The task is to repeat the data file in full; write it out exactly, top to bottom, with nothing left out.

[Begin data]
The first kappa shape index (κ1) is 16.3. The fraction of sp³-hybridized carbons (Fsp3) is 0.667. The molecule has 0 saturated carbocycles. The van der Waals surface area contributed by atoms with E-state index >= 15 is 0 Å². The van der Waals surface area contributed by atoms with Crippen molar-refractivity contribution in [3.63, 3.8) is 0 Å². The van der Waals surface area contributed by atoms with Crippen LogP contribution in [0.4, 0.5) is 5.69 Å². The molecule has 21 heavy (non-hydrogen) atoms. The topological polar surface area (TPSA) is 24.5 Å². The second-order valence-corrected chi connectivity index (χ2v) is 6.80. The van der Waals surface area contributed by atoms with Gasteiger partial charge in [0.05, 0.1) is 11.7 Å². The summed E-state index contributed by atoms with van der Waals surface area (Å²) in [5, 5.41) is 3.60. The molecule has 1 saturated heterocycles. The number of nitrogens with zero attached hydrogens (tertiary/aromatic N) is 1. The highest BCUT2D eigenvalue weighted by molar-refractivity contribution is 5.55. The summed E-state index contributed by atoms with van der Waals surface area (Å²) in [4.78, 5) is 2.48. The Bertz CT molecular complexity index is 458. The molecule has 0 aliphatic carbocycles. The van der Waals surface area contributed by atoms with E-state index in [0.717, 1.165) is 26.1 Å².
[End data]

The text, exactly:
The first kappa shape index (κ1) is 16.3. The fraction of sp³-hybridized carbons (Fsp3) is 0.667. The molecule has 0 saturated carbocycles. The van der Waals surface area contributed by atoms with E-state index >= 15 is 0 Å². The van der Waals surface area contributed by atoms with Crippen molar-refractivity contribution in [3.63, 3.8) is 0 Å². The van der Waals surface area contributed by atoms with Crippen LogP contribution in [0.4, 0.5) is 5.69 Å². The molecule has 21 heavy (non-hydrogen) atoms. The topological polar surface area (TPSA) is 24.5 Å². The second-order valence-corrected chi connectivity index (χ2v) is 6.80. The van der Waals surface area contributed by atoms with Gasteiger partial charge in [0.05, 0.1) is 11.7 Å². The summed E-state index contributed by atoms with van der Waals surface area (Å²) in [5, 5.41) is 3.60. The molecule has 1 saturated heterocycles. The number of nitrogens with zero attached hydrogens (tertiary/aromatic N) is 1. The highest BCUT2D eigenvalue weighted by molar-refractivity contribution is 5.55. The summed E-state index contributed by atoms with van der Waals surface area (Å²) in [4.78, 5) is 2.48. The Bertz CT molecular complexity index is 458. The molecule has 0 aliphatic carbocycles. The van der Waals surface area contributed by atoms with E-state index in [0.717, 1.165) is 26.1 Å².